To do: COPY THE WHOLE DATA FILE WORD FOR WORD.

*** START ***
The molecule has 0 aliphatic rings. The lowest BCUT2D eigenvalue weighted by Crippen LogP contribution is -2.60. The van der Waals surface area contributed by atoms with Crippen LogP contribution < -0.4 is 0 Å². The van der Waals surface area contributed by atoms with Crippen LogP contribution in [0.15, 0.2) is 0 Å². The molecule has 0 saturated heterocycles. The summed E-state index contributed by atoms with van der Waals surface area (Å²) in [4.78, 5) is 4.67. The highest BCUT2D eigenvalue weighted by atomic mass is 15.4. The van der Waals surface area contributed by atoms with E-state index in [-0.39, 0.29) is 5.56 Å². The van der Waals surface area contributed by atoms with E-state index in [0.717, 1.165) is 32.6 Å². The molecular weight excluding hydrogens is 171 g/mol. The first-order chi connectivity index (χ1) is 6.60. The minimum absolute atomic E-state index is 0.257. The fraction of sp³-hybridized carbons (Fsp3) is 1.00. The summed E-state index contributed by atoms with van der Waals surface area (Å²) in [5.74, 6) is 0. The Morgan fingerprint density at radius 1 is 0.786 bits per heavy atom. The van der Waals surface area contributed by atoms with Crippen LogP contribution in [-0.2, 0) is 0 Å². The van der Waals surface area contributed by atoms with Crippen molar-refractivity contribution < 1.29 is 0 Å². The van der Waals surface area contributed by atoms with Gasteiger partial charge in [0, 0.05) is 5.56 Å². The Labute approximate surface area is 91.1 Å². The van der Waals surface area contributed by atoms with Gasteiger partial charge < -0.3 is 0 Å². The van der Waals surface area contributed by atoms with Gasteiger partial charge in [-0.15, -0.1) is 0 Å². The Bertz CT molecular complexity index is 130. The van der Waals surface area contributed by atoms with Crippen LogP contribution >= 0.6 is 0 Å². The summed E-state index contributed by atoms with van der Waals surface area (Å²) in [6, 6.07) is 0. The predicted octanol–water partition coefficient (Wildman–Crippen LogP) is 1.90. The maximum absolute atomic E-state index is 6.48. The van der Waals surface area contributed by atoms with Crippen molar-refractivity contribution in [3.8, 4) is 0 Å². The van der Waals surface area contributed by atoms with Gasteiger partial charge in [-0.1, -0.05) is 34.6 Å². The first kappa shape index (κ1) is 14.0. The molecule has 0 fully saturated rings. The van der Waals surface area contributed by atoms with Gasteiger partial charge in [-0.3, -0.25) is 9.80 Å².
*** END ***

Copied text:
The molecule has 0 aliphatic rings. The lowest BCUT2D eigenvalue weighted by Crippen LogP contribution is -2.60. The van der Waals surface area contributed by atoms with Crippen LogP contribution < -0.4 is 0 Å². The van der Waals surface area contributed by atoms with Crippen LogP contribution in [0.15, 0.2) is 0 Å². The molecule has 0 saturated heterocycles. The summed E-state index contributed by atoms with van der Waals surface area (Å²) in [4.78, 5) is 4.67. The highest BCUT2D eigenvalue weighted by atomic mass is 15.4. The van der Waals surface area contributed by atoms with E-state index in [-0.39, 0.29) is 5.56 Å². The van der Waals surface area contributed by atoms with E-state index in [0.717, 1.165) is 32.6 Å². The molecular weight excluding hydrogens is 171 g/mol. The first-order chi connectivity index (χ1) is 6.60. The minimum absolute atomic E-state index is 0.257. The fraction of sp³-hybridized carbons (Fsp3) is 1.00. The summed E-state index contributed by atoms with van der Waals surface area (Å²) in [5.74, 6) is 0. The Morgan fingerprint density at radius 1 is 0.786 bits per heavy atom. The van der Waals surface area contributed by atoms with Crippen LogP contribution in [-0.2, 0) is 0 Å². The van der Waals surface area contributed by atoms with Crippen molar-refractivity contribution < 1.29 is 0 Å². The van der Waals surface area contributed by atoms with Gasteiger partial charge in [0, 0.05) is 5.56 Å². The Labute approximate surface area is 91.1 Å². The van der Waals surface area contributed by atoms with Gasteiger partial charge < -0.3 is 0 Å². The van der Waals surface area contributed by atoms with Gasteiger partial charge in [-0.15, -0.1) is 0 Å². The Bertz CT molecular complexity index is 130. The van der Waals surface area contributed by atoms with Crippen LogP contribution >= 0.6 is 0 Å². The summed E-state index contributed by atoms with van der Waals surface area (Å²) in [6, 6.07) is 0. The predicted octanol–water partition coefficient (Wildman–Crippen LogP) is 1.90. The maximum absolute atomic E-state index is 6.48. The van der Waals surface area contributed by atoms with Crippen molar-refractivity contribution in [3.8, 4) is 0 Å². The van der Waals surface area contributed by atoms with Gasteiger partial charge in [-0.1, -0.05) is 34.6 Å². The first kappa shape index (κ1) is 14.0. The molecule has 0 fully saturated rings. The van der Waals surface area contributed by atoms with Gasteiger partial charge in [-0.3, -0.25) is 9.80 Å².